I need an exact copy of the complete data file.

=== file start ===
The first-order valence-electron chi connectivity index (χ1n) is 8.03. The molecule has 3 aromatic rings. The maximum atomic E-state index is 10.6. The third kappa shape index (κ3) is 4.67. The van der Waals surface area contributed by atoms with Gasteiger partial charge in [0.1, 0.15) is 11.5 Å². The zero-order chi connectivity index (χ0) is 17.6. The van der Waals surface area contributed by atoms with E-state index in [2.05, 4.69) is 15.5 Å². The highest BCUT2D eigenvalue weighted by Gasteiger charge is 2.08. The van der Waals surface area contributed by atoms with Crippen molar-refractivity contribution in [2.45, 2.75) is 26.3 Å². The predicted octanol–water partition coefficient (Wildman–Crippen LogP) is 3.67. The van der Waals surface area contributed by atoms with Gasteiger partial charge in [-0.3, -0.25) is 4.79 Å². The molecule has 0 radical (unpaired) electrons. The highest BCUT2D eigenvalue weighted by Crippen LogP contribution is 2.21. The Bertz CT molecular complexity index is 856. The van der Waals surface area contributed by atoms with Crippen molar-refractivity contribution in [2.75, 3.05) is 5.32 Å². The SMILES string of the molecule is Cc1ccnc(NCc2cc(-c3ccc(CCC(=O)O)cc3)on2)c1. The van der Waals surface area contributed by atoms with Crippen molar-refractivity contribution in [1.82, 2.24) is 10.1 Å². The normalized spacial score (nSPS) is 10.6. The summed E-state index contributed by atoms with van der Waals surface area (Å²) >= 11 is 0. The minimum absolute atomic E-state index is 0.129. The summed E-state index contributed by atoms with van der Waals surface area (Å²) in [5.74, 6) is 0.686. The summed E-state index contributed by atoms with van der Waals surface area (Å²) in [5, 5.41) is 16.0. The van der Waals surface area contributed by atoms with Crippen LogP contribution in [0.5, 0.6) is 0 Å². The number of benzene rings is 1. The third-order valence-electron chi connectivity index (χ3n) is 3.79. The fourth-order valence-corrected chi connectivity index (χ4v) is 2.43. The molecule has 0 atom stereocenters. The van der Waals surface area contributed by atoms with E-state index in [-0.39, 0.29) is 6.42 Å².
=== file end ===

The first-order valence-electron chi connectivity index (χ1n) is 8.03. The molecule has 3 aromatic rings. The maximum atomic E-state index is 10.6. The third kappa shape index (κ3) is 4.67. The van der Waals surface area contributed by atoms with Gasteiger partial charge in [0.1, 0.15) is 11.5 Å². The zero-order chi connectivity index (χ0) is 17.6. The van der Waals surface area contributed by atoms with E-state index in [2.05, 4.69) is 15.5 Å². The highest BCUT2D eigenvalue weighted by Gasteiger charge is 2.08. The van der Waals surface area contributed by atoms with Crippen molar-refractivity contribution in [2.45, 2.75) is 26.3 Å². The predicted octanol–water partition coefficient (Wildman–Crippen LogP) is 3.67. The van der Waals surface area contributed by atoms with Gasteiger partial charge in [-0.3, -0.25) is 4.79 Å². The molecule has 0 radical (unpaired) electrons. The highest BCUT2D eigenvalue weighted by Crippen LogP contribution is 2.21. The Bertz CT molecular complexity index is 856. The van der Waals surface area contributed by atoms with Crippen molar-refractivity contribution in [2.75, 3.05) is 5.32 Å². The SMILES string of the molecule is Cc1ccnc(NCc2cc(-c3ccc(CCC(=O)O)cc3)on2)c1. The van der Waals surface area contributed by atoms with Crippen molar-refractivity contribution in [1.82, 2.24) is 10.1 Å². The normalized spacial score (nSPS) is 10.6. The summed E-state index contributed by atoms with van der Waals surface area (Å²) >= 11 is 0. The minimum absolute atomic E-state index is 0.129. The summed E-state index contributed by atoms with van der Waals surface area (Å²) in [5.74, 6) is 0.686. The summed E-state index contributed by atoms with van der Waals surface area (Å²) in [5, 5.41) is 16.0. The van der Waals surface area contributed by atoms with Crippen LogP contribution in [0.5, 0.6) is 0 Å². The number of benzene rings is 1. The third-order valence-electron chi connectivity index (χ3n) is 3.79. The fourth-order valence-corrected chi connectivity index (χ4v) is 2.43. The molecule has 0 atom stereocenters. The van der Waals surface area contributed by atoms with E-state index in [-0.39, 0.29) is 6.42 Å².